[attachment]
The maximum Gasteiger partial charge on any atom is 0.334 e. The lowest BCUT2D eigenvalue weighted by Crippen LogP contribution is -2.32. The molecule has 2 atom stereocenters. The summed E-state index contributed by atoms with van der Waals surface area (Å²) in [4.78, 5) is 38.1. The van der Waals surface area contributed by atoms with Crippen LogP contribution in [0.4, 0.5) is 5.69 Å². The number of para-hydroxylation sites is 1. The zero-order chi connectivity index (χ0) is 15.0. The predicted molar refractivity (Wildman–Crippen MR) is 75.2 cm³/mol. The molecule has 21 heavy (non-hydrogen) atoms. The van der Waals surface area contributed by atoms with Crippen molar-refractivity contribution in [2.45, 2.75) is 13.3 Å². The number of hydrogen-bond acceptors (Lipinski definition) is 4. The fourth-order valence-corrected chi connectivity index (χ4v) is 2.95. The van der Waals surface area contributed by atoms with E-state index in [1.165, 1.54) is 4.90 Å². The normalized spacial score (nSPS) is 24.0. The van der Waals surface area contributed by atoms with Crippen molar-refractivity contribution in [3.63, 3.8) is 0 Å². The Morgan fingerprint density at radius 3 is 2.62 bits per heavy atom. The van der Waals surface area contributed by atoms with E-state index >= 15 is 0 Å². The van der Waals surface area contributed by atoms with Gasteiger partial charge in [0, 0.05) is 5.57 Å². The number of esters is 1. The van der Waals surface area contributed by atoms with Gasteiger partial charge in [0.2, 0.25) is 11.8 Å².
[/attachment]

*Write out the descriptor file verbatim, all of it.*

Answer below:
The maximum Gasteiger partial charge on any atom is 0.334 e. The lowest BCUT2D eigenvalue weighted by Crippen LogP contribution is -2.32. The molecule has 2 atom stereocenters. The summed E-state index contributed by atoms with van der Waals surface area (Å²) in [4.78, 5) is 38.1. The van der Waals surface area contributed by atoms with Crippen LogP contribution in [0.4, 0.5) is 5.69 Å². The number of para-hydroxylation sites is 1. The zero-order chi connectivity index (χ0) is 15.0. The predicted molar refractivity (Wildman–Crippen MR) is 75.2 cm³/mol. The molecule has 21 heavy (non-hydrogen) atoms. The van der Waals surface area contributed by atoms with Crippen molar-refractivity contribution in [2.45, 2.75) is 13.3 Å². The number of hydrogen-bond acceptors (Lipinski definition) is 4. The fourth-order valence-corrected chi connectivity index (χ4v) is 2.95. The van der Waals surface area contributed by atoms with E-state index in [1.165, 1.54) is 4.90 Å². The normalized spacial score (nSPS) is 24.0. The van der Waals surface area contributed by atoms with Crippen molar-refractivity contribution in [3.63, 3.8) is 0 Å². The Morgan fingerprint density at radius 3 is 2.62 bits per heavy atom. The van der Waals surface area contributed by atoms with E-state index >= 15 is 0 Å². The van der Waals surface area contributed by atoms with Gasteiger partial charge in [0, 0.05) is 5.57 Å². The number of esters is 1. The van der Waals surface area contributed by atoms with Gasteiger partial charge in [0.2, 0.25) is 11.8 Å².